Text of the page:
Solaris is coming to PSVR very soon with a planned digital release in May and physical release from Perp Games in June. For more on this game make sure and read our Solaris: Offworld Combat review and stay tuned for all the latest in VR.
The VR fitness genre is still relatively new, all things considered. Even though the space is still somewhat niche, it’s absolutely growing at a fast pace as seen by the number of games and players that continue to spring up. How did we get to this point though, you might ask?
Microsoft won a large US Army contract to supply advanced AR headsets for frontline soldiers, based on the HoloLens platform.
The US Army’s Integrated Visual Augmentation System (IVAS) program aims to equip infantry with AR helmets for situational awareness and convenient display of sensor outputs.
The contract is worth up to $21.88 billion over 5-10 years. While the order has been widely reported as 120,000 units, a US Army statement to Breaking Defence suggests that is the maximum, not a fixed quantity.
Early evaluation units based on HoloLens 2
In 2018 Microsoft won the $480 million evaluation contract for just over 2500 units, based on HoloLens 2 with some modifications and an extra sensor.
The current, ruggedized, upgraded IVAS
The evaluation found the hardware not rugged enough for military use, and identified problems with the sensors at night. Since then the hardware has been significantly upgraded. It’s more ruggedized and houses many more sensors.
The field of view has been significantly increased from roughly 40°x30° to 80°x40°. That’s significantly wider than any other see-through AR headset on the market.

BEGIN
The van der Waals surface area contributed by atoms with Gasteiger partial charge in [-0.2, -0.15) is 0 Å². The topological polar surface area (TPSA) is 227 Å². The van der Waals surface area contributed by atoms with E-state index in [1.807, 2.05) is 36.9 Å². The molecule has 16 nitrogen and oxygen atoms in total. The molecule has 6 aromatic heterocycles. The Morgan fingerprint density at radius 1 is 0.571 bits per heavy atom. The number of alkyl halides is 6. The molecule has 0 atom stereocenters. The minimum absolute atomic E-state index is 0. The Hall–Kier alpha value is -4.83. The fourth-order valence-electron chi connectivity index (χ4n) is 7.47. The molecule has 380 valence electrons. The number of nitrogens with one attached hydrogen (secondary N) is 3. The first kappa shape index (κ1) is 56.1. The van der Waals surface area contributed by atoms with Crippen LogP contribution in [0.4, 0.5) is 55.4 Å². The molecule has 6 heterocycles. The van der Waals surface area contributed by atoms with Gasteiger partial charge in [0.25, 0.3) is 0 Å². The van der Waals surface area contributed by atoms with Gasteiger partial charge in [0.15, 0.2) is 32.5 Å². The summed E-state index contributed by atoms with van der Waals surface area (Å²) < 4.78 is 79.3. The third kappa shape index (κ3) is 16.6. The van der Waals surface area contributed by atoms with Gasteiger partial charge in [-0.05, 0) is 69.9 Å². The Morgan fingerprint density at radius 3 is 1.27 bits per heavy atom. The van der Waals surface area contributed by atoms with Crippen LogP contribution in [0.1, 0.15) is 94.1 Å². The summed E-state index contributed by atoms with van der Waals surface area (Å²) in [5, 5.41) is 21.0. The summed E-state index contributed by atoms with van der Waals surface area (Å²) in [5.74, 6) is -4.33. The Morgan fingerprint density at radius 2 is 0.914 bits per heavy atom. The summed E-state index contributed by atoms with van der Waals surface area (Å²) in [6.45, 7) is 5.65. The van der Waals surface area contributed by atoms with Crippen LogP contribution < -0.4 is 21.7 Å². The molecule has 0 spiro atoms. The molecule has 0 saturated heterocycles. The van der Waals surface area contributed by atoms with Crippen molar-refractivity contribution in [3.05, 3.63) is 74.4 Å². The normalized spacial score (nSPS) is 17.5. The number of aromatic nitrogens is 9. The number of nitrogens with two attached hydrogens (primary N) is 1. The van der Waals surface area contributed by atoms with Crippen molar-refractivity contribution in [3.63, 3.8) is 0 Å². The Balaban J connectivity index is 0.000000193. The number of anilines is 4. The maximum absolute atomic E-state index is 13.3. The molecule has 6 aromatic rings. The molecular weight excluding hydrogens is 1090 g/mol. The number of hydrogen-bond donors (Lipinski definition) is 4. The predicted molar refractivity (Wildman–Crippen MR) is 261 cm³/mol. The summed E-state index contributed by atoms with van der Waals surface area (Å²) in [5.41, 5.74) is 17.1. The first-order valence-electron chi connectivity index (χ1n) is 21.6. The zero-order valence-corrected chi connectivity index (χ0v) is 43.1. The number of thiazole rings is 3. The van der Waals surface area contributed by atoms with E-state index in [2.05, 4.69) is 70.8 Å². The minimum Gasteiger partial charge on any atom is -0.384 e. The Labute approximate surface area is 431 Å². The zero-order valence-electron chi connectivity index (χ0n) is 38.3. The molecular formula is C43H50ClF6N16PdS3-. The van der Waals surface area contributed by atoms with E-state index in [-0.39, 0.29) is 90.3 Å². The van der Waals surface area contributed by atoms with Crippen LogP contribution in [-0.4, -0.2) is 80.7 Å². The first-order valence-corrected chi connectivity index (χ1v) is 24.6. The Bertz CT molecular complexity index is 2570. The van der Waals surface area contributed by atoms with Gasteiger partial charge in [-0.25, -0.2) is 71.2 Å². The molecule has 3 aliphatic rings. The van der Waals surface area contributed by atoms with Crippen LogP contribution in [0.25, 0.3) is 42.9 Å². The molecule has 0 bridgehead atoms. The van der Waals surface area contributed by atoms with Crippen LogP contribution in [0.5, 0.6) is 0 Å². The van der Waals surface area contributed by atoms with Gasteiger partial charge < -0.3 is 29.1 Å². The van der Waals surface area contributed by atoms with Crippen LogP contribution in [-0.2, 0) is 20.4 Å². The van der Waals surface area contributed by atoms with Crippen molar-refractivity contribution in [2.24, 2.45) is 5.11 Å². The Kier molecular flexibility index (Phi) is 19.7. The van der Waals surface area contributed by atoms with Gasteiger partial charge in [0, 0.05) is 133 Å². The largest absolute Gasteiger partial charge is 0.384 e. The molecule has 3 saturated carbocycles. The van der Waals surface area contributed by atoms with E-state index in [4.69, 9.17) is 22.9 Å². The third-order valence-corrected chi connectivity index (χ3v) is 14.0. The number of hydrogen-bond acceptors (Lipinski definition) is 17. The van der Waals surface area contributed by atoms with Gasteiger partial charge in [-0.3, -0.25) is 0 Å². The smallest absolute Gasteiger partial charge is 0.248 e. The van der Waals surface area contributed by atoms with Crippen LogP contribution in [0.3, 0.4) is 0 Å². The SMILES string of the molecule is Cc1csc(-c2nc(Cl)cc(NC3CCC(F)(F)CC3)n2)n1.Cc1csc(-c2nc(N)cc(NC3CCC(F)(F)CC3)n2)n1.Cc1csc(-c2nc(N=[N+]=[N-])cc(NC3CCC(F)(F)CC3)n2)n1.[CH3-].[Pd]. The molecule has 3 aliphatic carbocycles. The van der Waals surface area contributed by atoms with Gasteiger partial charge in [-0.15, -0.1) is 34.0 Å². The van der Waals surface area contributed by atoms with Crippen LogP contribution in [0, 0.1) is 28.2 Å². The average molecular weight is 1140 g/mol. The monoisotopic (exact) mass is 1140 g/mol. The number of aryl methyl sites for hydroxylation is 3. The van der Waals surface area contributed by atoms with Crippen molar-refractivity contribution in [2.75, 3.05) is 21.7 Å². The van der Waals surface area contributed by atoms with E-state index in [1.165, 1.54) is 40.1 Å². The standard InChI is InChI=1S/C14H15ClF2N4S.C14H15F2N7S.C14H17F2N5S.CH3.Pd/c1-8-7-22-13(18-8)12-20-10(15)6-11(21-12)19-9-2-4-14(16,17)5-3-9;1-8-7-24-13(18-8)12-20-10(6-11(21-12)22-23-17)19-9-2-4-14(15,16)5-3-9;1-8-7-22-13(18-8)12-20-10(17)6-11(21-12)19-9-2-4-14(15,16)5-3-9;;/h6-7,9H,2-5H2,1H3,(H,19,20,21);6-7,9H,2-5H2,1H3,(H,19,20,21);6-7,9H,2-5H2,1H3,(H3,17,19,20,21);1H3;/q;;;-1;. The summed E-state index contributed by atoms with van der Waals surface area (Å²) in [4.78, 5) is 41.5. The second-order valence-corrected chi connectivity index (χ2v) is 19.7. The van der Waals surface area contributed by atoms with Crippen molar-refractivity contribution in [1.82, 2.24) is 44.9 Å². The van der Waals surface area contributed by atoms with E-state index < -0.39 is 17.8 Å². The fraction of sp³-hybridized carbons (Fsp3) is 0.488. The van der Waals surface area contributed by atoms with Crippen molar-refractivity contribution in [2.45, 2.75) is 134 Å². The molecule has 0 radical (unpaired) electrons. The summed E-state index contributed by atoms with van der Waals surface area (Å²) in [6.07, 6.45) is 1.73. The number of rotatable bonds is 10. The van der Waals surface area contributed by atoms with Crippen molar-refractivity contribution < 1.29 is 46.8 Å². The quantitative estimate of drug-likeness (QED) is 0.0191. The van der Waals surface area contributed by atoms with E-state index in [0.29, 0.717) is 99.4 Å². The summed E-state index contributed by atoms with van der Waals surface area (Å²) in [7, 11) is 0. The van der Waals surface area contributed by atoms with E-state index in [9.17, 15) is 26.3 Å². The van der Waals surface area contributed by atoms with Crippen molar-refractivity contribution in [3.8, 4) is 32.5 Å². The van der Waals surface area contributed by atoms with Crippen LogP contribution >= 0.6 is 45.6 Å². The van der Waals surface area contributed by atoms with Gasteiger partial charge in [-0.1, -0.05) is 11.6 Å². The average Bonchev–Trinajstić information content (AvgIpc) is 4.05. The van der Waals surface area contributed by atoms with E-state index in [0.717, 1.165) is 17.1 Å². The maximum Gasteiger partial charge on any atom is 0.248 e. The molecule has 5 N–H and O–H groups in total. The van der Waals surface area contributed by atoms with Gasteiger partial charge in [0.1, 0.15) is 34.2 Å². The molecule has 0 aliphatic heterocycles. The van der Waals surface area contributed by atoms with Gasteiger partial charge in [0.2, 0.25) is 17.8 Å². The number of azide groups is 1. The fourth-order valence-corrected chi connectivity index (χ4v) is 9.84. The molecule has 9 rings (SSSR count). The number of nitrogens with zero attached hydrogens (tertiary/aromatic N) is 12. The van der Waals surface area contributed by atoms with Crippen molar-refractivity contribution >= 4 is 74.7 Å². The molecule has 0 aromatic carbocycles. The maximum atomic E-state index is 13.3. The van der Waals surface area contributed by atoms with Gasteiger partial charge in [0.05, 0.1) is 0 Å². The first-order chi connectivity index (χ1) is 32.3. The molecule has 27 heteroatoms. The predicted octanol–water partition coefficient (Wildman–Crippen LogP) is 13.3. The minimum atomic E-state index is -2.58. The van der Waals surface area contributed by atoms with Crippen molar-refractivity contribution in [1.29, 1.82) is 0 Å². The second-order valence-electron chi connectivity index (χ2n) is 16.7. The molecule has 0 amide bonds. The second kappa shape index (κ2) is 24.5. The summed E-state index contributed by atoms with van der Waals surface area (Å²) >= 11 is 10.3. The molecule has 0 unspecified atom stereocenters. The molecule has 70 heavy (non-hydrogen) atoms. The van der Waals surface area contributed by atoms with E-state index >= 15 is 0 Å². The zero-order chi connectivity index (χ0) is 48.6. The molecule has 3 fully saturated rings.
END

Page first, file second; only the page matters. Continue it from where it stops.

Reported use cases for the headset include:
overlaying icons on friendly units, objectives, threats, and points of interest
built-in night vision & thermal view modes
live picture-in-picture feeds from drones, including the Soldier Borne Sensors (SBS) personal drone
simulated weapons & enemies for training exercises
scanning nearby people for high temperature (COVID-19)
facial recognition for hostage rescue situations
The Army is also testing integrations with vehicles, such as soldiers being able to see-through the walls of the armored vehicle carrying them. That means on dismounting they’ll be situationally aware.
Some Microsoft employees have protested providing technology for the military, but that’s unlikely to have any effect given the enormous potential value of the contract.
IVAS is still in the late testing & evaluation stage, and the scale of deployment will depend on future budgets. But if things go to plan, frontline soldiers could be equipped with these game-changing AR capabilities by the end of the decade.